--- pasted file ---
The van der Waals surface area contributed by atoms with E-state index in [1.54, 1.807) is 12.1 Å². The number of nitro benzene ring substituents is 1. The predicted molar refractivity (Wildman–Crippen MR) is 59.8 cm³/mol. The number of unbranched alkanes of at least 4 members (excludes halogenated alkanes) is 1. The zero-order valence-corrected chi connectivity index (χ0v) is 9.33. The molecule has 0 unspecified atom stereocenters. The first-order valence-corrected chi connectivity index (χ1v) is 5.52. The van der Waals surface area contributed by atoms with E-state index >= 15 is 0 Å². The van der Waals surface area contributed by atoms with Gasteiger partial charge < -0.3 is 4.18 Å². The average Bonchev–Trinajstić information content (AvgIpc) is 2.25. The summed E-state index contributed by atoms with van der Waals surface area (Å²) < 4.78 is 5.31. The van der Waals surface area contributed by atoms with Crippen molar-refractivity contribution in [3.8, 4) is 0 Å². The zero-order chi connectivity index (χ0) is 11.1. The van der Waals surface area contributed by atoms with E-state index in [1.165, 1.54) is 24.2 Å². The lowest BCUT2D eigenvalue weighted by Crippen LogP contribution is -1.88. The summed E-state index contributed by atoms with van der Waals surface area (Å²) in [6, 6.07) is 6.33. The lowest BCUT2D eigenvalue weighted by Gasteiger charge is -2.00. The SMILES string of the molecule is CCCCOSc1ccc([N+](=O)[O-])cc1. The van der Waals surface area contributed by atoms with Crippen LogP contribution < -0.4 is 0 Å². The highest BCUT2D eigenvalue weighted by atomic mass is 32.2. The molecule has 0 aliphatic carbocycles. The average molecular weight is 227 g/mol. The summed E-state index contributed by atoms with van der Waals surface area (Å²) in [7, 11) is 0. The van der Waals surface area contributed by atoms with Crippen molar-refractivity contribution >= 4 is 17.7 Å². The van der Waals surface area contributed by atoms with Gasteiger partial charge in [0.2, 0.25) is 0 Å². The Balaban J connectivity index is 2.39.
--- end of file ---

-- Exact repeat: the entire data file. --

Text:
The van der Waals surface area contributed by atoms with E-state index in [1.54, 1.807) is 12.1 Å². The number of nitro benzene ring substituents is 1. The predicted molar refractivity (Wildman–Crippen MR) is 59.8 cm³/mol. The number of unbranched alkanes of at least 4 members (excludes halogenated alkanes) is 1. The zero-order valence-corrected chi connectivity index (χ0v) is 9.33. The molecule has 0 unspecified atom stereocenters. The first-order valence-corrected chi connectivity index (χ1v) is 5.52. The van der Waals surface area contributed by atoms with E-state index >= 15 is 0 Å². The van der Waals surface area contributed by atoms with Gasteiger partial charge < -0.3 is 4.18 Å². The average Bonchev–Trinajstić information content (AvgIpc) is 2.25. The summed E-state index contributed by atoms with van der Waals surface area (Å²) < 4.78 is 5.31. The van der Waals surface area contributed by atoms with Crippen molar-refractivity contribution in [3.8, 4) is 0 Å². The zero-order chi connectivity index (χ0) is 11.1. The van der Waals surface area contributed by atoms with E-state index in [1.165, 1.54) is 24.2 Å². The lowest BCUT2D eigenvalue weighted by Crippen LogP contribution is -1.88. The summed E-state index contributed by atoms with van der Waals surface area (Å²) in [6, 6.07) is 6.33. The lowest BCUT2D eigenvalue weighted by Gasteiger charge is -2.00. The SMILES string of the molecule is CCCCOSc1ccc([N+](=O)[O-])cc1. The van der Waals surface area contributed by atoms with Crippen LogP contribution < -0.4 is 0 Å². The highest BCUT2D eigenvalue weighted by atomic mass is 32.2. The molecule has 0 aliphatic carbocycles. The average molecular weight is 227 g/mol. The summed E-state index contributed by atoms with van der Waals surface area (Å²) in [7, 11) is 0. The van der Waals surface area contributed by atoms with Crippen molar-refractivity contribution >= 4 is 17.7 Å². The van der Waals surface area contributed by atoms with Gasteiger partial charge in [0.2, 0.25) is 0 Å². The Balaban J connectivity index is 2.39.